Well here we are… Winter is on its way!
We saw the snow line fall while we were on the water yesterday, and today we woke up to some snow on the ground.
With the temperatures dropping and the snow starting to fly, we are finally seeing the water temperature drop. Now it has reached the magic numbers and we should see the fish become more and more aggressive.
Some of our crew were lucky enough to head down south and fish the great Lake Pend Oreille the past two weeks. What a nice surprise to see many of our old customers and friends down there. Many friends from BC, AB, WA, OR, who used to come here to fish. Nice to be able to hear some screams again.
There were a good number of large rainbows caught this past weekend, with plenty over 20 pounds. And so far this week, there have been a few up to 22 pounds to kick off the fall derby. The lake is busy and the towns are full. What a great economic boost. A great reminder of how things used to be here on Kootenay Lake.
For now, we’re back on Kootenay Lake for our fall/winter fishing and here’s the latest report:
The water temperature has dropped below 55 degrees and lately below 50 and the fish are peaking. We had a couple of weeks of great trout fishing as they returned to the lake, but now that the temperature has dropped, we are seeing more rainbows on the surface.
The trout have been a pretty decent size as they seem to be finding food. Bulls up to 10 pounds and rainbows up to 7 pounds have been caught lately.
Our last outing managed to land six rainbows and a couple of trout throughout the day. Rainbows were the usual 2-3 pounds and bulls were 5-6 pounds.
The day started with a bang. First fish in the boat in the first 10 minutes. Then another strike. Then 1 more rainbow and it slowed down.
For the next three hours, we played cards and listened to music. It’s funny, when the fish turn off, they turn off. Not a single bite for three hours, but then it all started again.
In the early afternoon the bite turned on, with a couple of double headers and then a few more fish. The frenzy seemed to go on for a long time, but it was only about an hour and a half. During this magical time period we managed to land six more fish and also lost a few.
This is the norm at Kootenay Lake. There always seems to be a bite in the morning and a bite in the afternoon. So if you can spend all day in the water, you will be rewarded.
The past week has seemed very windy and very cold. This can turn off the fish for a few days, and so can the full moon.
We noticed slower fishing for a few days, but things seem to be picking up again.
Looking forward to what the rest of November and December has in store.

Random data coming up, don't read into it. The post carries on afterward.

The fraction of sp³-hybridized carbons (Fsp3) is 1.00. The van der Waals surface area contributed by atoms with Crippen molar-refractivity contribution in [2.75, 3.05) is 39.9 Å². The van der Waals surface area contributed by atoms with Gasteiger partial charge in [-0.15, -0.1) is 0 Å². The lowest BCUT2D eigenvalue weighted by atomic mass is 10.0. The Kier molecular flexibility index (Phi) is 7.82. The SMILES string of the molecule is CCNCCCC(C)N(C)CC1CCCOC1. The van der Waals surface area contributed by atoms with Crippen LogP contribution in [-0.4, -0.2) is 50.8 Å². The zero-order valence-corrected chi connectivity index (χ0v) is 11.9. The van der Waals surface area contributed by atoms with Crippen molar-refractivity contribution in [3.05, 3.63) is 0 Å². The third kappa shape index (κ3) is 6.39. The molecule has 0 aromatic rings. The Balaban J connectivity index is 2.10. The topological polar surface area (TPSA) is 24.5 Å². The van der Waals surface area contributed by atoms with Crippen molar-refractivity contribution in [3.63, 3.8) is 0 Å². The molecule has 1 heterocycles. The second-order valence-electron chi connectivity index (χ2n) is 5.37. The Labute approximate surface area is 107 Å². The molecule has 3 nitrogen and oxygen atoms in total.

Columbia River: Brave souls are being rewarded as cooler weather descends on the West Kootenay.
In the Columbia, anglers have been catching rainbows on spinners and spoons, and fly fishermen on wooly bugs and leech patterns tied to a sink tip or a full sink line.
The action may not be fast and furious, but the quality and numbers of bigger fish seem to improve in the winter.
October was excellent fall rainbow fishing with the warm weather and October caddis flying around. Fish were caught on the surface replicating the caddis pattern, then on nymphs and emergent patterns.
Spincasters also had good luck using their favorite spinner for rainbows, while walleyes were still biting fly anglers’ egg-sucking leech patterns, or, for the angler, the tried and true jigheads with worm-tipped rubber twister tails.
Lake Arrow: Angler success rates can be spotty, but October, November and December fishing for big trout and rainbow trout is generally good.
Anglers have had good luck fishing slow for bull trout and rainbows lately, with some of the biggest trout reaching 10 pounds and up.
With Lake Arrow cooling water temperatures, anglers are trolling 2.5-3 mph and have had the best luck throwing Lyman and Tomic plugs 90 feet and longer.
What do they bite
It’s been a mixed bag. Lately, we are starting to have them with water tails. But so far it’s been an assortment of plugs, flies and spoons.
For rainbows, the lucky bucktails have been #207, 210, 226. And the magic spoons have been Gibbs Crocs or Skinny ‘G’s. Favorite colors have been the brass/fire stripe, the Outfitter and the No Bananas.
Also, try fishing bulletproof spoons made by Anarchy Fishing in Vernon, BC. They have worked very well for both rainbows and bull trout in local waters.
As for the bull trout, we have been catching more on the Gibbs STS flasher with a green hoochie. Also put some on the green pistachio and the oil stain. The most consistent depths for us lately have been between 121′ – 153′.
The water temperature is cooling, but our fishing speeds are increasing. The best speeds for us have been between 2.7 and 3.2 mph.